Soviet industrialization was accompanied by a wide propaganda effort. Leon Trotsky, by then out of power, campaigned for the idea within the ruling Politburo in early 1926. In a speech to the Komsomol youth movement, he said:[7]

In the south the Dnieper runs its course through the wealthiest industrial lands; and it is wasting the prodigious weight of its pressure, playing over age-old rapids and waiting until we harness its stream, curb it with dams, and compel it to give lights to cities, to drive factories, and to enrich ploughland. We shall compel it!

The dam and its buildings were designed by the constructivist architects Viktor Vesnin and Nikolai Kolli. Construction began in 1927, and the plant started to produce electricity in October 1932.[5] Generating about 560 MW, the station became the largest Soviet power plant at the time[5] and the third-largest in the world, following the Hoover Dam, 705 MW, and the Wilson Dam, 663 MW, in the United States.[5]

American specialists under the direction of Col. Hugh Cooper took part in the construction. The first five giant power generators were manufactured by the General Electric Company. During the second five-year plan, four more generators of similar power that were produced by Elektrosila in Leningrad were installed.[5] The Dneprostroi Dam was the largest dam in Europe at the time of its construction.

The industrial centres of Zaporizhzhia, Kryvy Rih, and Dnipro grew from the power provided by the station, including such electricity-consuming industries as aluminium production, which was vitally important for Soviet aviation.

World War II and post-war reconstruction[edit]

Milling of the Dneprostroi Dam generators at General Electric
A march through the Dnipro Dam in 1990, organized by pro-independence People's Movement of Ukraine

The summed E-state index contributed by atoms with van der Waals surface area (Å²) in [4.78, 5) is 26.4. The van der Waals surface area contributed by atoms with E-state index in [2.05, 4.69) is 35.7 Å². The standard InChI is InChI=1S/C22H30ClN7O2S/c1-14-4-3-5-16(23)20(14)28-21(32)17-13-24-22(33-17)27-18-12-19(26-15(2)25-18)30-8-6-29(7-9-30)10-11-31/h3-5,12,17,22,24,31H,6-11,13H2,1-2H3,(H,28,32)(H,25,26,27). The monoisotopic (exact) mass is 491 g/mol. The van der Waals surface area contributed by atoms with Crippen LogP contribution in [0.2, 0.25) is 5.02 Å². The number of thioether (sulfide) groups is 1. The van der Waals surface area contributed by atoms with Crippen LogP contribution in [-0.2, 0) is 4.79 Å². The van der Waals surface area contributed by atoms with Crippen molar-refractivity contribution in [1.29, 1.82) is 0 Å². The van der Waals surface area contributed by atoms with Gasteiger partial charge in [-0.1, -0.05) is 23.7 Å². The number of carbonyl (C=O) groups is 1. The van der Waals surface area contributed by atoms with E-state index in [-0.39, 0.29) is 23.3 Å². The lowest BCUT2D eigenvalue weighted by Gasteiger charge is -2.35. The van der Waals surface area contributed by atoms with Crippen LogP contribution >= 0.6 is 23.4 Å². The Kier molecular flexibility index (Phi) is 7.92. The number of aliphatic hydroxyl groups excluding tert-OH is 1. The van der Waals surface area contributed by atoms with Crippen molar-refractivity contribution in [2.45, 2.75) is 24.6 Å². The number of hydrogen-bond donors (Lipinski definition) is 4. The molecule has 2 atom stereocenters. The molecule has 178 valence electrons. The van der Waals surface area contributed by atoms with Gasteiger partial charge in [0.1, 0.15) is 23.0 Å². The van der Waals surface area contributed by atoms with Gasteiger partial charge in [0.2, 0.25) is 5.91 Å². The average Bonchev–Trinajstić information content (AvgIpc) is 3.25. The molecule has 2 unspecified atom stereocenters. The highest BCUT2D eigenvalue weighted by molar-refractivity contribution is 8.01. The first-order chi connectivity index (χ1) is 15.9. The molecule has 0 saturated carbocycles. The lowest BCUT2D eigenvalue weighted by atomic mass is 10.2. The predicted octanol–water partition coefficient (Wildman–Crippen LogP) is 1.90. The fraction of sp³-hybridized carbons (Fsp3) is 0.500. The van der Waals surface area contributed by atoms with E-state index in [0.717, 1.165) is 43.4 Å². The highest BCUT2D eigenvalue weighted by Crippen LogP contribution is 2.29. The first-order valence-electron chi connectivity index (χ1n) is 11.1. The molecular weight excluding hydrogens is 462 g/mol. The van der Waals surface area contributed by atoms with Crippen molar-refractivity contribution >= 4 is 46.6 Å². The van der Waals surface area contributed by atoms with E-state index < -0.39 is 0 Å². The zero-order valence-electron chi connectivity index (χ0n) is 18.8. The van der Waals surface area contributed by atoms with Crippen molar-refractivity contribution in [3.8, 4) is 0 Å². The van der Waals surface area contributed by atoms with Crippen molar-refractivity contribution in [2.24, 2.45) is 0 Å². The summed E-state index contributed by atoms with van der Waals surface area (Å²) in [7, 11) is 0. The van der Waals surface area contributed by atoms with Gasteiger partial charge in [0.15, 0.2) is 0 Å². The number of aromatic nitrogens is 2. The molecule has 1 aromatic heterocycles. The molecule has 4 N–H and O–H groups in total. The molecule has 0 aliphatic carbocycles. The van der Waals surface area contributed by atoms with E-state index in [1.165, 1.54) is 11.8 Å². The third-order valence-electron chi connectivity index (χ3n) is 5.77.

During World War II, the strategically important dam and plant were dynamited by retreating Red Army troops in 1941 after Germany's invasion of the Soviet Union. American journalist H. R. Knickerbocker wrote that year:[8]

The Russians have proved now by their destruction of the great dam at Dniepropetrovsk that they mean truly to scorch the earth before Hitler even if it means the destruction of their most precious possessions ... Dnieprostroy was an object almost of worship to the Soviet people. Its destruction demonstrates a will to resist which surpasses anything we had imagined. I know what that dam meant to the Bolsheviks ... It was the largest, most spectacular, and most popular of all the immense projects of the First Five-Year Plan ... The Dnieper Dam when it was built was the biggest on earth and so it occupied a place in the imagination and affection of the Soviet people difficult for us to realize ... Stalin's order to destroy it meant more to the Russians emotionally than it would mean to us for Roosevelt to order the destruction of the Panama Canal.

The resulting flood killed between 20,000 and 100,000 civilians, along with Red Army officers crossing the river at the time.[9] While a second attempt at dynamiting the dam by retreating German troops in 1943 was averted,[10][11] the dam remained extensively damaged, with the powerhouse hall was nearly destroyed. Both were rebuilt between 1944 and 1949.

General Electric shipped three new 90 MW generators for the dam in 1946, replacing the 77.5 MW generators destroyed during World War II. [12] Each generator weighed over 1,021 tonnes and had a frame diameter of 12.93 metres (42.4 ft).[12] Power generation was restarted in 1950, with a second powerhouse built from 1969 to 1980, expanding production capacity by 828 MW.


In the spring of 2016, all communist symbols (including the sign that stated that the dam was named after Vladimir Lenin) were removed from the dam in order to comply with decommunization laws.[13]

On 22 March 2024, the dam and its power station was struck by eight missiles[14] launched by Russia as part of a massive attack on energy infrastructure across Ukraine. The attack caused damage to the dam's structure, although officials said there was no risk of a breach. The head of the Ukrainian state-owned energy company Ukrhydroenergo, Ihor Syrota [uk] said that the Hydroelectric Power Station-2 (HPS-2), one of the dam's two power stations, was in critical condition after being struck directly by two missiles, damaging crane girders and a support pillar. A trolleybus travelling along the dam's roadway was also struck, setting it on fire and forcing the closure of the dam to motorists. One person was reported to have been killed in the attack.[15][16] The attack led to the station losing a third of its generation capacity[17] and Hr 159,305 ($4,100) in damage to water resources, as well as a suspension of water intake in Bilenke, downstream from the dam.[14] Ukrhydroenergo said that restoration works on the dam would take "years".[18] Environmental damage caused by the attack was estimated to be at least $3.5 million.[19]